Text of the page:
Mergers or no mergers, so long as the owner directs the banks what to do and what not to do, no professionalism and efficiency that is required for their long-term sustainability can be expected in PSBs.
As a part of the present government’s reform-agenda, Finance Minister Nirmala Sitharaman has recently announced merging of 10 PSBs into four banks to usher in efficiency in their management and also create ‘big next generation banks’ which could by virtue of their resulting national presence and global reach and with a bigger risk appetite, expand the much desired credit flow to boost growth. At the same time, the Finance Minister has also assured bank employees that there would be no retrenchment of workers owing to the proposed mergers.
These strange pronouncements pose an obvious question: Will the move enable the government to accomplish its stated objectives? An honest answer would be a ‘no’ for reasons galore. Let us now examine them one by one. Essentially, mergers involve restructuring of organizational setup which obviously involves staff reduction to realize the anticipated synergy benefits. Strangely, the government thinks otherwise. But the fact remains that so long as the government, the owner of the PSBs, continues to dictate what they can and cannot do, the past woes would continue to haunt them.
Take the case of the recent direction that the Finance Ministry gave to banks: that all banks are to put up Shamianas in 400 districts in association with the NBFCs partnering with them to grant loans to retail, agriculture and SMEs, obviously to pump-prime the economy. Banks are even asked to bring in “five new borrowers for every one existing customer”. What does it mean? Catching up with these directives would simply mean banks side-stepping the scientific credit appraisal process—proper identification of the prospective borrower, assessment of his creditworthiness, careful due diligence of the proposed purpose of the loan and its ability to generate sufficient cash flows to service the debt besides leaving a fraction of profit with the borrower to incentivize his involvement in running the venture and sustaining its growth—and liberally granting loans to whoever calls at these melas.
Over it, the Finance Minister has also said that no MSME stressed loan be classified as NPA until March 31, 2020. It means that the banks should restructure these bad loans so as not to declare them as NPAs. Such ad hoc regulatory dispensation would spoil the credit culture, just as it had happened due to the waiver of farm loans by certain state governments. Here it is worth recalling one such regulatory forbearance imposed in 2008-09 that enabled banks to sweep bad loans under the carpet by repeatedly restructuring big ticket loans indiscriminately, the effect of which is still haunting the system in the form of bad loans. The present directive is all set to create such a mess once again. The only difference would be that in 2008 it was big ticket loans for corporates, whereas under the present directive it would be small loans but in large numbers, and the effect remains the same.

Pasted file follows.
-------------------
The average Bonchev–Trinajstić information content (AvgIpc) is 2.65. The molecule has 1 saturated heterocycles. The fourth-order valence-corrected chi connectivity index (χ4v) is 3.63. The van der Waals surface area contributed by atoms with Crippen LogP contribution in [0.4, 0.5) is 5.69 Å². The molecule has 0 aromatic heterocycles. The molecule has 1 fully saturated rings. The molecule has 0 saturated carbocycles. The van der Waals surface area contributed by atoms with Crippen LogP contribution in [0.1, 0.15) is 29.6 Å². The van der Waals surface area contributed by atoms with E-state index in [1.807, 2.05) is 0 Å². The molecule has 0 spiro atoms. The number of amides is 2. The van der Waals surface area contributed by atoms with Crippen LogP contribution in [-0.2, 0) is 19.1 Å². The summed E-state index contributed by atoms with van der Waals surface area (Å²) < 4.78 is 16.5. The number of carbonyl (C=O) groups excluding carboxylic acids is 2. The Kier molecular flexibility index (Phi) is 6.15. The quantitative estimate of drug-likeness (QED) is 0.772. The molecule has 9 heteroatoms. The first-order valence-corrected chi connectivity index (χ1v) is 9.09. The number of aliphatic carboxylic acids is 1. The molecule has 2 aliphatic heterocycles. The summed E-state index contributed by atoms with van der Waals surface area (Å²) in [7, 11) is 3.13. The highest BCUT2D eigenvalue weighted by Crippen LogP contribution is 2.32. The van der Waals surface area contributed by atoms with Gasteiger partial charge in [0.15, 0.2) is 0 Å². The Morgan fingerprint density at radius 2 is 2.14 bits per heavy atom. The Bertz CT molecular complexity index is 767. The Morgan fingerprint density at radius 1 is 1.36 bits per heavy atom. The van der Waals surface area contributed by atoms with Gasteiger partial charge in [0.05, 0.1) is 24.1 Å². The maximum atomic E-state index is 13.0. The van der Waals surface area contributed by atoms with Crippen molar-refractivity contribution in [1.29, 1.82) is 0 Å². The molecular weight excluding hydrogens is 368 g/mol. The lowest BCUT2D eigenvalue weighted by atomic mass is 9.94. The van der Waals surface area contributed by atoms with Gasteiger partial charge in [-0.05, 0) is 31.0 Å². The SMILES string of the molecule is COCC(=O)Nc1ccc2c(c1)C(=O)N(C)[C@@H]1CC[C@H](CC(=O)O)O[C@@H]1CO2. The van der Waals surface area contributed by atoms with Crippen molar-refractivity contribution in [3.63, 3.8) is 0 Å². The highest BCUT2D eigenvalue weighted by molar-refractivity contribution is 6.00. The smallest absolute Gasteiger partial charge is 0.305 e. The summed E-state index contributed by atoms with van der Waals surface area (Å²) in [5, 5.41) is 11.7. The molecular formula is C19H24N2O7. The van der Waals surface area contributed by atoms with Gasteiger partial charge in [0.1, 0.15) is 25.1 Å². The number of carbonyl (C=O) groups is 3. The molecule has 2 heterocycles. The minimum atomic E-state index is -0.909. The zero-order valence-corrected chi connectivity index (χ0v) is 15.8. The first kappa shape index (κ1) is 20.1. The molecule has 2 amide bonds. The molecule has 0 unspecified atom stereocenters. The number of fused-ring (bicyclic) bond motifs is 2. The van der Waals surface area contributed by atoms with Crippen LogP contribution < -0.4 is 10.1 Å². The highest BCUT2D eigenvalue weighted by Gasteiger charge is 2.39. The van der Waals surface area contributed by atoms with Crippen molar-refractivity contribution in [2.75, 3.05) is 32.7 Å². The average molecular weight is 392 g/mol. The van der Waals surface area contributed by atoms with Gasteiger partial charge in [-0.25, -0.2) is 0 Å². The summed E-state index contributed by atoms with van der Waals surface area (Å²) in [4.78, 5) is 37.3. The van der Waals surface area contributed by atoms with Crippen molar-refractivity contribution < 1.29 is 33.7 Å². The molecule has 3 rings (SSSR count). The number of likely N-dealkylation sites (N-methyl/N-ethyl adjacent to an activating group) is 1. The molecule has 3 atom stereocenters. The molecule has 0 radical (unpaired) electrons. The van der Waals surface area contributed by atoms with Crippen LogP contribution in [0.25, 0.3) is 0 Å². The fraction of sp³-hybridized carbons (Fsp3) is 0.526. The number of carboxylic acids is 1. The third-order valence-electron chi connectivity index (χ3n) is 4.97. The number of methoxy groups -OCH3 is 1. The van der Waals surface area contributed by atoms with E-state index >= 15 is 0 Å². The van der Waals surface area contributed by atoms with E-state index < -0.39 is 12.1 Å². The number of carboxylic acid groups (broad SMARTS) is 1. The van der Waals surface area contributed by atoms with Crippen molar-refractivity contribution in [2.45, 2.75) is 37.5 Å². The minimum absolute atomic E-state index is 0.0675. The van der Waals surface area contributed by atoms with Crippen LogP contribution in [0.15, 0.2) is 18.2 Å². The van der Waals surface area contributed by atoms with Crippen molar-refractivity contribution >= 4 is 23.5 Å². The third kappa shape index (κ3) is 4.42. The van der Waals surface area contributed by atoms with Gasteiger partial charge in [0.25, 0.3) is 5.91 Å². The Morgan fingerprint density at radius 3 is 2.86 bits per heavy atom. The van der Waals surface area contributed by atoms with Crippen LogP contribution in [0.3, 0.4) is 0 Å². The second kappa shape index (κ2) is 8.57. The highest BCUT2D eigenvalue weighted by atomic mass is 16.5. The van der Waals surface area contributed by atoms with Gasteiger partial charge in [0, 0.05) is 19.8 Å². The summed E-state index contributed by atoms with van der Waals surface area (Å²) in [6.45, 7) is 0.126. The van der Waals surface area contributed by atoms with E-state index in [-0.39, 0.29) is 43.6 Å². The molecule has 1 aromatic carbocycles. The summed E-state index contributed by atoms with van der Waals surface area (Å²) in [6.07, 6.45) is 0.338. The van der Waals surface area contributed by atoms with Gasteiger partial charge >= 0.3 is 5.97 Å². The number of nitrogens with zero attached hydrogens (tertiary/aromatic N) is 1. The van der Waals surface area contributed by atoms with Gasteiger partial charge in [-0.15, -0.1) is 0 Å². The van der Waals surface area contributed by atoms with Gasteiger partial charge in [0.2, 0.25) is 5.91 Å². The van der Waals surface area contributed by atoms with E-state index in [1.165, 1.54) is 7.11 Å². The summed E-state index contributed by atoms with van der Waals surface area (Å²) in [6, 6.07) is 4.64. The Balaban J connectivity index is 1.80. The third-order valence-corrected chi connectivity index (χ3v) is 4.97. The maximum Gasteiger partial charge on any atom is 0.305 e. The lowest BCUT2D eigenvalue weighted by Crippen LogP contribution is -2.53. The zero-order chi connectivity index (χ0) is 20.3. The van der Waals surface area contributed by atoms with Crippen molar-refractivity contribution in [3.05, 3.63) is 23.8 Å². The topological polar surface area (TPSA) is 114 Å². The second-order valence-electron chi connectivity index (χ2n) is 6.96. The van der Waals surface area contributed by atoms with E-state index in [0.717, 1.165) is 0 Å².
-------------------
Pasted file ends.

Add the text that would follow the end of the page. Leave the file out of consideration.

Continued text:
There is yet another lurking danger behind this whole exercise: with the falling personal incomes all around owing to poor economic growth in the country, people/businesses are likely to be tempted to borrow more from banks/loan melas to keep up their spending levels intact, irrespective of their credit absorption capacity. Should that happen, the borrowers from agriculture and MSME segments who are less resilient by virtue of their having very little to fall back in the hour of financial crisis are certain to suffer more from overleveraging.
That said, it must also be admitted that involving financial system to facilitate economic growth and poverty reduction is supported by overwhelming evidence from both cross-country and country-specific studies, but not granting of loans en masse. Secondly, the government might be thinking that pump-priming economy through banks would not disturb its fiscal math. But it should bear in mind that it is only a temporary relief, for all this is certain to fall in its lap again, once loans granted in melas turn NPAs demanding for infusion of fresh capital from it, of course, at a future date.
Besides the owner, even the regulator of banks, RBI has given recently an order which is equally disturbing: it directed all the banks to link all floating rate retail loans and loans to micro, small and medium scale enterprises to one of these four: RBI policy repo rate, Government of India three- or six-month treasury bill rate, or any other benchmark market interest rate published by the Financial Benchmarks India. Traditionally, banks price their loans based on the cost of their deposits/source of funds to keep their net interest margin stable. But the present dictate puts banks in jeopardy, for they have to price a part of their assets anchoring against an external indicator while not being permitted to do so on the liabilities.
Besides this freshly imposed burden, PSBs are already suffering from a high legacy burden of NPAs that have peaked to 15.6% of state-owned banks’ total loans. Incidentally, five of the banks in the merger list itself are already under the RBI’s Prompt Corrective Action (PCA) Plan as a large chunk of their capital has already been wiped out by bad loans and another three out of the remaining five are likely to be placed under PCA Plan soon. That being the current health of these banks, they cry for: reforms in governance for delivering the intended results.